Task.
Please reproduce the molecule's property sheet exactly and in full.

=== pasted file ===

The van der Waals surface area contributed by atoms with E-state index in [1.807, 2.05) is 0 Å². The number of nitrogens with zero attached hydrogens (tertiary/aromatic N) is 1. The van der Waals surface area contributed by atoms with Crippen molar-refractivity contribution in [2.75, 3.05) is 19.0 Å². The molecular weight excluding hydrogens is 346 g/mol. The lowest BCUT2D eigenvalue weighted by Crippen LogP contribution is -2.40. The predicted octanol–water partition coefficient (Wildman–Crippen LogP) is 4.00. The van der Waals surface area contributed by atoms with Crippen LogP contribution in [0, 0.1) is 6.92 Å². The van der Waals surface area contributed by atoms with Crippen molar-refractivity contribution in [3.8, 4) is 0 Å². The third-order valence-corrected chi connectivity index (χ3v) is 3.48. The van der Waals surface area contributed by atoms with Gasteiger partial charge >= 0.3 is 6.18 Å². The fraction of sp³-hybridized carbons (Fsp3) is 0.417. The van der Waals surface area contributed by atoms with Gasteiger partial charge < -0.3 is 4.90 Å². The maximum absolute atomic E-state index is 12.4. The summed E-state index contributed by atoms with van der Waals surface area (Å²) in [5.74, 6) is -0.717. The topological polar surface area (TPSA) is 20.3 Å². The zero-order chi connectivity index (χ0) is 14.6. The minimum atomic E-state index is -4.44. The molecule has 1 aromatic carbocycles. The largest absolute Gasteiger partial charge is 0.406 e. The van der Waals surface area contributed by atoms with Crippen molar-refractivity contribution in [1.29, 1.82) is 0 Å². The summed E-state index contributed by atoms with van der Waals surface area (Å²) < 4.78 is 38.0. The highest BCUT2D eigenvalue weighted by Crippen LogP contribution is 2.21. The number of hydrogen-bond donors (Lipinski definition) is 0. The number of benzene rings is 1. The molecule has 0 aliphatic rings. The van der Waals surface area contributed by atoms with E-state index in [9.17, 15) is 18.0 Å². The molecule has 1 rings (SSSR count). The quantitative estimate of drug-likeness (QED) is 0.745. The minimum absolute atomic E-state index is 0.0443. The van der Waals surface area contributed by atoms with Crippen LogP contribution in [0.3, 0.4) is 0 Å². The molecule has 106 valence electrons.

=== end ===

The van der Waals surface area contributed by atoms with E-state index in [1.807, 2.05) is 0 Å². The number of nitrogens with zero attached hydrogens (tertiary/aromatic N) is 1. The van der Waals surface area contributed by atoms with Crippen molar-refractivity contribution in [2.75, 3.05) is 19.0 Å². The molecular weight excluding hydrogens is 346 g/mol. The lowest BCUT2D eigenvalue weighted by Crippen LogP contribution is -2.40. The predicted octanol–water partition coefficient (Wildman–Crippen LogP) is 4.00. The van der Waals surface area contributed by atoms with Crippen LogP contribution in [0, 0.1) is 6.92 Å². The van der Waals surface area contributed by atoms with Crippen molar-refractivity contribution in [3.8, 4) is 0 Å². The third-order valence-corrected chi connectivity index (χ3v) is 3.48. The van der Waals surface area contributed by atoms with Gasteiger partial charge >= 0.3 is 6.18 Å². The fraction of sp³-hybridized carbons (Fsp3) is 0.417. The van der Waals surface area contributed by atoms with Gasteiger partial charge < -0.3 is 4.90 Å². The maximum absolute atomic E-state index is 12.4. The summed E-state index contributed by atoms with van der Waals surface area (Å²) in [5.74, 6) is -0.717. The topological polar surface area (TPSA) is 20.3 Å². The zero-order chi connectivity index (χ0) is 14.6. The minimum atomic E-state index is -4.44. The molecule has 1 aromatic carbocycles. The largest absolute Gasteiger partial charge is 0.406 e. The van der Waals surface area contributed by atoms with Crippen molar-refractivity contribution in [1.29, 1.82) is 0 Å². The summed E-state index contributed by atoms with van der Waals surface area (Å²) < 4.78 is 38.0. The highest BCUT2D eigenvalue weighted by Crippen LogP contribution is 2.21. The number of hydrogen-bond donors (Lipinski definition) is 0. The number of benzene rings is 1. The molecule has 0 aliphatic rings. The van der Waals surface area contributed by atoms with E-state index in [9.17, 15) is 18.0 Å². The molecule has 1 rings (SSSR count). The quantitative estimate of drug-likeness (QED) is 0.745. The minimum absolute atomic E-state index is 0.0443. The van der Waals surface area contributed by atoms with Crippen LogP contribution in [0.3, 0.4) is 0 Å². The molecule has 106 valence electrons.